time limit per test
1 second
memory limit per test
256 megabytes
input
standard input
output
standard output

Egor wants to achieve a rating of 1600 points on the well-known chess portal ChessForces and he needs your help!

Before you start solving the problem, Egor wants to remind you how the chess pieces move. Chess rook moves along straight lines up and down, left and right, as many squares as it wants. And when it wants, it can stop. The queen walks in all directions vertically and diagonally at any distance. You can see the examples below. To reach the goal, Egor should research the next topic:

There is an $N \times N$ board. Each cell of the board has a number from $1$ to $N ^ 2$ in it and numbers in all cells are distinct.

In the beginning, some chess figure stands in the cell with the number $1$. Note that this cell is already considered as visited. After that every move is determined by the following rules:

1. Among all not visited yet cells to which the figure can get in one move, it goes to the cell that has minimal number.
2. If all accessible cells were already visited and some cells are not yet visited, then the figure is teleported to the not visited cell that has minimal number. If this step happens, the piece pays a fee of $1$ vun.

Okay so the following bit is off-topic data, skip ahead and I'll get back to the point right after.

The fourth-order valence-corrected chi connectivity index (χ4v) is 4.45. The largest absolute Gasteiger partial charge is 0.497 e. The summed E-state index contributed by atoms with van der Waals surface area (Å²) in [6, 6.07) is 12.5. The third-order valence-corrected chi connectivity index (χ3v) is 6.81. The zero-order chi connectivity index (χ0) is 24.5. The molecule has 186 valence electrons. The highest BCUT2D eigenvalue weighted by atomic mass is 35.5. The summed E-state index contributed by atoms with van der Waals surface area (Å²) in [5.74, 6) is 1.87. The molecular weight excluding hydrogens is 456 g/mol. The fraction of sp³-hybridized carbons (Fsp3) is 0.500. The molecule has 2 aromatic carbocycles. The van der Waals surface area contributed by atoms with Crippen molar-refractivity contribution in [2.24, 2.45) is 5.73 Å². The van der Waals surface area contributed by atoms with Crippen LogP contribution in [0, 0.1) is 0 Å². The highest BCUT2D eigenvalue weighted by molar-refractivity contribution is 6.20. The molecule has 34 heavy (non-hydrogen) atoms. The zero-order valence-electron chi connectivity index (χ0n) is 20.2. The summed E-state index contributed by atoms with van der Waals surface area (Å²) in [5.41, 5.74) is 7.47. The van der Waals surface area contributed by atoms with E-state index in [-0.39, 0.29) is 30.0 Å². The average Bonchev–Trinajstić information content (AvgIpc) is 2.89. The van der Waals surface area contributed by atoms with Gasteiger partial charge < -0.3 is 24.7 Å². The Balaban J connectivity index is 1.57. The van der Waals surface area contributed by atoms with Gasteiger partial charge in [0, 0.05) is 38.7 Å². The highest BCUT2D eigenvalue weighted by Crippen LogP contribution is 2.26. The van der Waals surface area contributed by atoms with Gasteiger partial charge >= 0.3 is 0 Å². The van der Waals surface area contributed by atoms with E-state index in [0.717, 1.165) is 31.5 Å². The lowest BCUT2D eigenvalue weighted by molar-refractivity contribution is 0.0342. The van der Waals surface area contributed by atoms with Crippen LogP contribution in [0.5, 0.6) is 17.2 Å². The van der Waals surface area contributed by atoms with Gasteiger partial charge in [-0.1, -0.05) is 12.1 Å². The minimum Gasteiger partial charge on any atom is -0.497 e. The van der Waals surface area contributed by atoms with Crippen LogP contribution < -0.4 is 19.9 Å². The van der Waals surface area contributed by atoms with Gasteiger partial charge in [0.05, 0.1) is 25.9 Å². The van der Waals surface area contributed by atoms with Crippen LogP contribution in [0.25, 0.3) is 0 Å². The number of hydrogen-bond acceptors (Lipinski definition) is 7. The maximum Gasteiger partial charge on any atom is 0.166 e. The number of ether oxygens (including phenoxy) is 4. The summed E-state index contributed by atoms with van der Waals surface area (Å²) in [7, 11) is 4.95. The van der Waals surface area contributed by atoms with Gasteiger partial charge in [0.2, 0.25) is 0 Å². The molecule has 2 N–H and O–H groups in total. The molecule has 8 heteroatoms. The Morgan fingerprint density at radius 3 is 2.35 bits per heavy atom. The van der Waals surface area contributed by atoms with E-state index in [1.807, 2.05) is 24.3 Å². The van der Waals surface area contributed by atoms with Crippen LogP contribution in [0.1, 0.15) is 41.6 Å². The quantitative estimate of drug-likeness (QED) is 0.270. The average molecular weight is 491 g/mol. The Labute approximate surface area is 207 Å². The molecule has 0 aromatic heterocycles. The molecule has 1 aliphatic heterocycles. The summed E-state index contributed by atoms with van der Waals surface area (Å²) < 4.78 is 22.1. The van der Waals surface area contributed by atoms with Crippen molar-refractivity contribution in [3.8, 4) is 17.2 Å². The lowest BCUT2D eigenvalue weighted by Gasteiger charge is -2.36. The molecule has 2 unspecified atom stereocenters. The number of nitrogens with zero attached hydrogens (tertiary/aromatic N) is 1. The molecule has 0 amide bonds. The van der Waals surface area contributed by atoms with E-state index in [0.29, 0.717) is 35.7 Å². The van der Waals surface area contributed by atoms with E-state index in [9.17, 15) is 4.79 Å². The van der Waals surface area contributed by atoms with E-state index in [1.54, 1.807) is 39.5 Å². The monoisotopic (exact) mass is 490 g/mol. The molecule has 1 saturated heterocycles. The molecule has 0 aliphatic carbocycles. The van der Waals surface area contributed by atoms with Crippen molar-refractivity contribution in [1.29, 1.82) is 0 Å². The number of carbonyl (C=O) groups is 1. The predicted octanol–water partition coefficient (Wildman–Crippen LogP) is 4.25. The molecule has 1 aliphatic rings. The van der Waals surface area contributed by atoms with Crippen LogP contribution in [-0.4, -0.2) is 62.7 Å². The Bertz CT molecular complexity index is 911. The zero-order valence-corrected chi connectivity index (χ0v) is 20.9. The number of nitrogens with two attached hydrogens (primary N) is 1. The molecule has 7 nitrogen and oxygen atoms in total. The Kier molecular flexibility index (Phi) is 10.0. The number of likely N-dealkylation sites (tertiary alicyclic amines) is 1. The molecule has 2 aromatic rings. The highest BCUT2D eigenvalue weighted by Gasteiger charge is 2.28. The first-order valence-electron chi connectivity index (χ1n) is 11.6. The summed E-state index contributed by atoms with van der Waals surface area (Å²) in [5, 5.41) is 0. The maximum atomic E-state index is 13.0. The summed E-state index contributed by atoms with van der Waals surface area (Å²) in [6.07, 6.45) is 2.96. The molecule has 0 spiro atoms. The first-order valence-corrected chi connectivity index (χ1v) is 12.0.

3. If all cells are already visited, the process is stopped.

Egor should find an $N \times N$ board on which the rook pays strictly less vuns than the queen during the round with this numbering. Help him to find such $N \times N$ numbered board, or tell that it doesn't exist.

Input

The only line contains one integer $N$  — the size of the board, $1\le N \le 500$.

Output

The output should contain $N$ lines.

In $i$-th line output $N$ numbers  — numbers on the $i$-th row of the board. All numbers from $1$ to $N \times N$ must be used exactly once.

On your board rook must pay strictly less vuns than the queen.

If there are no solutions, print $-1$.

If there are several solutions, you can output any of them.

Examples
Input
1

Output
-1
Input
4

Output
4 3 6 12
7 5 9 15
14 1 11 10
13 8 16 2

Note

In case we have $1 \times 1$ board, both rook and queen do not have a chance to pay fees.

In second sample rook goes through cells $1 \to 3 \to 4 \to 6 \to 9 \to 5 \to 7 \to 13 \to 2 \to 8 \to 16 \to 11 \to 10 \to 12 \to 15 \to \textbf{(1 vun)} \to 14$.

Queen goes through $1 \to 3 \to 4 \to 2 \to 5 \to 6 \to 9 \to 7 \to 13 \to 8 \to 11 \to 10 \to 12 \to 15 \to \textbf{(1 vun)} \to 14 \to \textbf{(1 vun)} \to 16$.

As a result rook pays 1 vun and queen pays 2 vuns.